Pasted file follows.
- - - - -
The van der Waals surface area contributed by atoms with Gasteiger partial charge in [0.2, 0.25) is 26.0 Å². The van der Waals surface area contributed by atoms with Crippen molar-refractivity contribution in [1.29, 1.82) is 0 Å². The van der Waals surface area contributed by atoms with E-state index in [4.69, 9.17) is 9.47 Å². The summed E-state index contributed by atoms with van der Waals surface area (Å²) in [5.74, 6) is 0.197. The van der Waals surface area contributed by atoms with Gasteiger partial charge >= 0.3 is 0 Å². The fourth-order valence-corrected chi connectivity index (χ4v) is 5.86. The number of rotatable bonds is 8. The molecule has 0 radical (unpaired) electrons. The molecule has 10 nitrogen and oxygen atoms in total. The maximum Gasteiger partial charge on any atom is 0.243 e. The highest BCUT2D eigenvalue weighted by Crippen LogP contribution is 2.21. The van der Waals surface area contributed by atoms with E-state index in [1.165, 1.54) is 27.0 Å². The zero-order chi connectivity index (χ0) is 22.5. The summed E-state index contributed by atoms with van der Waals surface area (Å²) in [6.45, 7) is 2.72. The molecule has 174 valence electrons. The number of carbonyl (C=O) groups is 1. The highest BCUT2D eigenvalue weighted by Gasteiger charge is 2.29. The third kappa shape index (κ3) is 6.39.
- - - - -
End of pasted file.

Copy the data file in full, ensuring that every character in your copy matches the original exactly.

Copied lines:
The van der Waals surface area contributed by atoms with Gasteiger partial charge in [0.2, 0.25) is 26.0 Å². The van der Waals surface area contributed by atoms with Crippen molar-refractivity contribution in [1.29, 1.82) is 0 Å². The van der Waals surface area contributed by atoms with E-state index in [4.69, 9.17) is 9.47 Å². The summed E-state index contributed by atoms with van der Waals surface area (Å²) in [5.74, 6) is 0.197. The van der Waals surface area contributed by atoms with Gasteiger partial charge >= 0.3 is 0 Å². The fourth-order valence-corrected chi connectivity index (χ4v) is 5.86. The number of rotatable bonds is 8. The molecule has 0 radical (unpaired) electrons. The molecule has 10 nitrogen and oxygen atoms in total. The maximum Gasteiger partial charge on any atom is 0.243 e. The highest BCUT2D eigenvalue weighted by Crippen LogP contribution is 2.21. The van der Waals surface area contributed by atoms with E-state index in [1.165, 1.54) is 27.0 Å². The zero-order chi connectivity index (χ0) is 22.5. The summed E-state index contributed by atoms with van der Waals surface area (Å²) in [6.45, 7) is 2.72. The molecule has 174 valence electrons. The number of carbonyl (C=O) groups is 1. The highest BCUT2D eigenvalue weighted by Gasteiger charge is 2.29. The third kappa shape index (κ3) is 6.39.